Sunday, May 10, 2009

Mother's Day

Mother’s Day. A special time when we honor and remember our mothers. Mothers like to be remembered and pampered so we do our best. Mom’s really don’t want to be reminded of unpleasant things on this day so it might seem a bit unusual to do a blog on something that drives most mothers up the wall: temper tantrums.

Is there a Mom alive who has not been the target of a temper tantrum? Is there anyone who has not seen one? This article is the beginning or a series of three articles on the subject. This, the first one, will describe and help us better understand what temper tantrums are all about. Stepping back from emotional situations can give us perspective and help to find ways to deal more effectively with unpleasantness.

Introduction to Temper Tantrums
When our small child acts up, a lot of thoughts go through our head: "I can’t stand it when she acts this way;" "Why does my child have to do this?;" "I feel so helpless when he has a temper tantrum;" "Why don’t my friend’s kids act like this?"

Most parents share the common frustration of the Terrible Twos. The first child to go through this stage is often the worst (so it seems) — partly because we don’t know what to expect and because with the next child it already looks familiar. In this first part of a three-part article, I want to help you understand the "normality" of temper tantrums. Why do so many children go through this stage? Next week’s article will look at what parents can do to anticipate and possibly help prevent or moderate temper tantrums. The last will offer some suggestions about what you can do when the child has a temper tantrum regardless of the preventative techniques you use. We’ll also consider what can be done post-tantrum. What can you learn from each temper tantrum that might be useful for the next episode? Additionally, this last post will include some suggestions about how and when you might want to seek professional help. The article will also offer book suggestions for those of you who would like to have a reference handy.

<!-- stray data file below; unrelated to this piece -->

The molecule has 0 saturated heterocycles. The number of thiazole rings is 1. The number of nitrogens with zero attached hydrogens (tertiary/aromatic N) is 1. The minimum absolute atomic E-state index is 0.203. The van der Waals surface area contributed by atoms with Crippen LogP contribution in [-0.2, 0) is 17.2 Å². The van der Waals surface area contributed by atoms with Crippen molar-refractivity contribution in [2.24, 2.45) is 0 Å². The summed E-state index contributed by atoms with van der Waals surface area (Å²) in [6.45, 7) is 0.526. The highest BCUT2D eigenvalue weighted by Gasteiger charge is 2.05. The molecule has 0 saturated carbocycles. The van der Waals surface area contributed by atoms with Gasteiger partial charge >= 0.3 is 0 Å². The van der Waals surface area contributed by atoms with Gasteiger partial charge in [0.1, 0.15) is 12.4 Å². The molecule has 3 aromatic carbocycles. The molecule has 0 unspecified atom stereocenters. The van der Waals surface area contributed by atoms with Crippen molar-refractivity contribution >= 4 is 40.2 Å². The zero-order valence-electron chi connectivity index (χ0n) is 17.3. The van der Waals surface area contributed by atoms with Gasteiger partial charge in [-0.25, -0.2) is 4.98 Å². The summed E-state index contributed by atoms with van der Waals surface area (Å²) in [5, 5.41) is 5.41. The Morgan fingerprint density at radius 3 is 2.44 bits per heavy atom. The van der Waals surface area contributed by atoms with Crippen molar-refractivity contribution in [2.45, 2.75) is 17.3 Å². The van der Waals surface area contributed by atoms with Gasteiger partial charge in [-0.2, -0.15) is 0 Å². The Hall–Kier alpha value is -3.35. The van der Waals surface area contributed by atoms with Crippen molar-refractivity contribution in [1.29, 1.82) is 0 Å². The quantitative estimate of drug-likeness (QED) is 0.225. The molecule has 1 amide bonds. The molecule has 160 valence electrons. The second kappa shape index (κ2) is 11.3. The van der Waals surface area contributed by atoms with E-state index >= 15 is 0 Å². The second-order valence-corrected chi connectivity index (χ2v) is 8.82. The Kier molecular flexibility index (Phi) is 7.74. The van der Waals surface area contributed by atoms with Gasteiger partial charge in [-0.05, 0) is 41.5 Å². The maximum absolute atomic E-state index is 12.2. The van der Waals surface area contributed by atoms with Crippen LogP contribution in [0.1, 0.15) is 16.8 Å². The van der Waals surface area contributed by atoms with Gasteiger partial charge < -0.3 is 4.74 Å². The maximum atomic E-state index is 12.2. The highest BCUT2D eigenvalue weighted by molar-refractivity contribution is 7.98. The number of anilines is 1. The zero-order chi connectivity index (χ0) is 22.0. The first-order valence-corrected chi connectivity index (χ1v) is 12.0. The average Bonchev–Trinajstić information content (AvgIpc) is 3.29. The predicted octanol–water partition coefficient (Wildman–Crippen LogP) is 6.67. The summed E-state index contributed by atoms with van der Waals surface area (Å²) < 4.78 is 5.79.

One of the first problems that pop up around temper tantrums is the inclination for parents to take it personally. I sometimes wonder if there is a special place in the parent brain that automatically judges oneself when our child misbehaves. It is so easy to do so and so many parents are self-condemning as the result of temper tantrums.

Why shouldn’t you take it personally? One reason is that you are probably not responsible for the tantrum. Good parents have kids who behavior miserably (it sometimes works the other way around, too). Those of you who know about the Domino Effect will understand that your child’s behavior belongs in the Life Domino. This means you have no control over another person’s (your child’s) behavior. Neither girls nor boys generally have more tantrums than their opposite gender. We also know that over 50% of young children have an average of one temper tantrum a week.